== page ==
[WATCH] Free supervised school transport to start in September

Study shows that free supervised school transport could encourage 14,000 more students to use the system from the next scholastic year • Education Ministry issues White Paper for consultation

Free supervised school transport for all students planned
Free supervised school transport for all students planned

Free school transport for all students is expected to boost the number of children that will make use of it as from the next scholastic year, research undertaken by the Education Ministry shows. The first phase of the new transport system will start at the beginning of the next scholastic year and will be implemented in phases.

The study carried out by audit firm Grant Thornton found that 14,000 more students could be expected to use school transport as a result of the new scheme. School transport is currently free only for State school students.

The deal breaker for most parents appears to be onboard supervision of students, which is currently unavailable.

Before last year’s general election, the government had pledged to provide free, supervised school transport to all school children in Malta. The Education Ministry on Monday released a White Paper for consultation on the new service. The consultation process will be open for a month.

Education Minister Evarist Bartolo said the proposed measure would result in an improved quality of life for both students and parents, while also making a positive contribution to the environment by reducing the number of cars and congestion on the road.

He said that everything pointed to a roughly 30% increase in the number of students using school transport, once the system came into force. 

The minister said the studies suggested three potential options for how the system could work with the stakeholders consulted so far having a clear preference for one particular option.

Moreover, he said that irrespective which option is selected, the ministry will be drawing up a list of accredited service providers that will ensure vans used are of a good quality, drivers are fit to be around children and willing to accept the conditions laid down by the government, among other things. 

Permanent Secretary Frank Fabri explained that the ministry engaged accountancy firm Grant Thornton to carry out a market analysis and recommend a way forward for the project’s implementation.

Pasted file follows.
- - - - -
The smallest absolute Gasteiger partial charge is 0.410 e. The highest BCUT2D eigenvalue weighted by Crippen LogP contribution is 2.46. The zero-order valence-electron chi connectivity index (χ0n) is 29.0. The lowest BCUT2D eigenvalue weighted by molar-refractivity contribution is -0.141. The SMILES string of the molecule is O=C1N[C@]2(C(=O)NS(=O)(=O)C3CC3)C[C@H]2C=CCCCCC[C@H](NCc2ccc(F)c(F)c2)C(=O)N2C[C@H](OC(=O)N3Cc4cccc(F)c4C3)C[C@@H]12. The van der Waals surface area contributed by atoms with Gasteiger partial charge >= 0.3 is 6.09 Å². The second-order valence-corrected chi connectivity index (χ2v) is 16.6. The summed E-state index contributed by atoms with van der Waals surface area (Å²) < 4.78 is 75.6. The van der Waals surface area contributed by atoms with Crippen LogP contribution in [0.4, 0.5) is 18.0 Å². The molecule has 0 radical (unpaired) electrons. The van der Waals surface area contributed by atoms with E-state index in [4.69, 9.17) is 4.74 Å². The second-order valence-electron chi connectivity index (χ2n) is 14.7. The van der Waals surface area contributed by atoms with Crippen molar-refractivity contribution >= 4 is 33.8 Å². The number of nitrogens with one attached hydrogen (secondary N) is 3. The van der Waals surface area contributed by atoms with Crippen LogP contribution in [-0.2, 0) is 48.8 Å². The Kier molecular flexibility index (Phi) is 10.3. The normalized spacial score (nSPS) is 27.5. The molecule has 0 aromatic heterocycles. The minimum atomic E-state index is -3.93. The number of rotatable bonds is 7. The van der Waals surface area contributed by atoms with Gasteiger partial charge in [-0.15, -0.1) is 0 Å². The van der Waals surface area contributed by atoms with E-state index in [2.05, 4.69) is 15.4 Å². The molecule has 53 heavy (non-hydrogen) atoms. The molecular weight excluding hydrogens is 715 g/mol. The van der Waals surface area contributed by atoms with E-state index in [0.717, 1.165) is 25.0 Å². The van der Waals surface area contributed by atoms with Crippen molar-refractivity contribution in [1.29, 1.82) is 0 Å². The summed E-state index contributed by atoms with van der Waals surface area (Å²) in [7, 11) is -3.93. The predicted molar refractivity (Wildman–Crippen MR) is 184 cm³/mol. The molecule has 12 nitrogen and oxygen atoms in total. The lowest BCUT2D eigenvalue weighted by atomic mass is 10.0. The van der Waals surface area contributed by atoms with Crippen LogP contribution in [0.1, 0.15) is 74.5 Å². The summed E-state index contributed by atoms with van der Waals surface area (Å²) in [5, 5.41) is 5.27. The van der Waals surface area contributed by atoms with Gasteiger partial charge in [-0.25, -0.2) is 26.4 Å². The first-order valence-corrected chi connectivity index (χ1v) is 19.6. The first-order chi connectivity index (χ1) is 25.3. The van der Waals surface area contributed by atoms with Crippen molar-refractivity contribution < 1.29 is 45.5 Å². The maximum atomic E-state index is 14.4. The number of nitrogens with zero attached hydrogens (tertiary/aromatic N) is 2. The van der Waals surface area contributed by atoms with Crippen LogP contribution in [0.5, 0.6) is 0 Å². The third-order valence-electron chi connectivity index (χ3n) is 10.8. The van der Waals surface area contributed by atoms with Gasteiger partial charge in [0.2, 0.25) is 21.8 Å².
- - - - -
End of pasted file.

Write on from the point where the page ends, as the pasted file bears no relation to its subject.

The analysis, he said, included extensive consultations with both church and independent school operators, as well as surveys among the general population. The consultation process will run in parallel with a preliminary market consultation to gauge interest on the part of operators.

He explained that internal discussions and stakeholder feedback had indicated a clear preferred option but that the ministry would be open to hearing other suggestions, based on the outcome of the consultation period. 

What did the research find?

There are currently just over 56,000 students in Malta’s schools, with 23,730 making regular use of school transport. Based on the feed back obtained from stakeholders, this would increase to 37,953 once the system is up and running.

The findings also showed that supervision would be key to the system’s success, with roughly half of parents stating they would not be willing to make use of the service if it was unsupervised.

Fabri said the government preferred teachers to supervise students, as did parents. Supervision would be on voluntary basis.

What are the three options?

Retain the current systems and grant parents full refunds of fees paid for school transport. This option would cost around €24 million.

Create a system of centralised route planning while retaining school specific transport services. This option would cost around €20 million.

School transport is offered on the basis of the child’s final destination, rather than the school. This option would cost around €14 million.

Other considerations

The government will be entering into an accreditation process with operators and would negotiate a fixed price for the service. The possibility of changing some school opening times in order to free up more vans to meet the increased demand will also be considered.

Any parents applying for the service but failing to make use of it would mean an immediate loss of the refund granted by the government.

The public consultation will be focusing on the implementation of the service. Anyone wishing to pass suggestions on to the ministry may do so by sending an emila on [email protected]. The consultation document can be found on www.edu.gov.mt/transportconsultation.

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